In the 19th century the Northern Pacific Elephant was thought to be extinct until a small population was discovered on an island of Baja California in 1892. Since then, the species has staged a remarkable comeback which was greatly accelerated by protective measures adopted by the U.S. and Mexican governments.
The recovery is especially evident on the beaches of California’s AÃ±o Nuevo State Park. Until the 1950s so individuals were observed in the park. In the 1960s pups started to be born on AÃ±o Nuevo’s sandy shores. By the 1990s thousands of pups where born each year, capping the elephant seal’s turnaround.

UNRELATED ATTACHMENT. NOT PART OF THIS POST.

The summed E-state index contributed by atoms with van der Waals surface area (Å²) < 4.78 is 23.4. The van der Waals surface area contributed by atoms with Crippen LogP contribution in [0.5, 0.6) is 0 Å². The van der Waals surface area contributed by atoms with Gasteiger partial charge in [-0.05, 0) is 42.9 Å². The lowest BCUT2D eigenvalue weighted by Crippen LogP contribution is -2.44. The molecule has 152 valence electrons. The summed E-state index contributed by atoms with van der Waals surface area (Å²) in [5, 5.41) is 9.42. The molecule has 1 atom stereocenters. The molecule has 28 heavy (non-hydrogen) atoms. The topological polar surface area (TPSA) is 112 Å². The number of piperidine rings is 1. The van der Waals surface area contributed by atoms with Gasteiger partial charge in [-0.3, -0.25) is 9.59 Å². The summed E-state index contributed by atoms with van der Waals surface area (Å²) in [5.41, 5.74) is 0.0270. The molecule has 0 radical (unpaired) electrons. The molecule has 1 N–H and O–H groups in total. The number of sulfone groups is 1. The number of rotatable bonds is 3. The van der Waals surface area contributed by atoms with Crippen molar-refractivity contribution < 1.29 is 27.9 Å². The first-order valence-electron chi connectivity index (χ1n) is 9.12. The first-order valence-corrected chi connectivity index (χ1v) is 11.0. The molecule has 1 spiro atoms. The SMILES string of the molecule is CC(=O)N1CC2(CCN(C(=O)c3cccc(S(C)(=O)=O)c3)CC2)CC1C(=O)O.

“Beachmaster”, a new film by Christopher J. Gervais and Stan Minasian, tells the conservation success story of their recovery. While Beachmaster is slated for completion in 2014, the trailer for the documentary will be shown for the first time on Friday, February 1 at the 3rd Annual New York Wildlife Conservation Film Festival.
But Gervais’s role at the festival extends beyond filmmaker â€” he is also the founder and president of the Wildlife Conservation Film Festivals, which runs multiple events over the course of the year.
Ahead of Beachmaster’s premiere, Gervais answered some questions from Mongabay.com about the film and his career, which includes field work as a biologist and running Wildlife Conservation Film Festivals.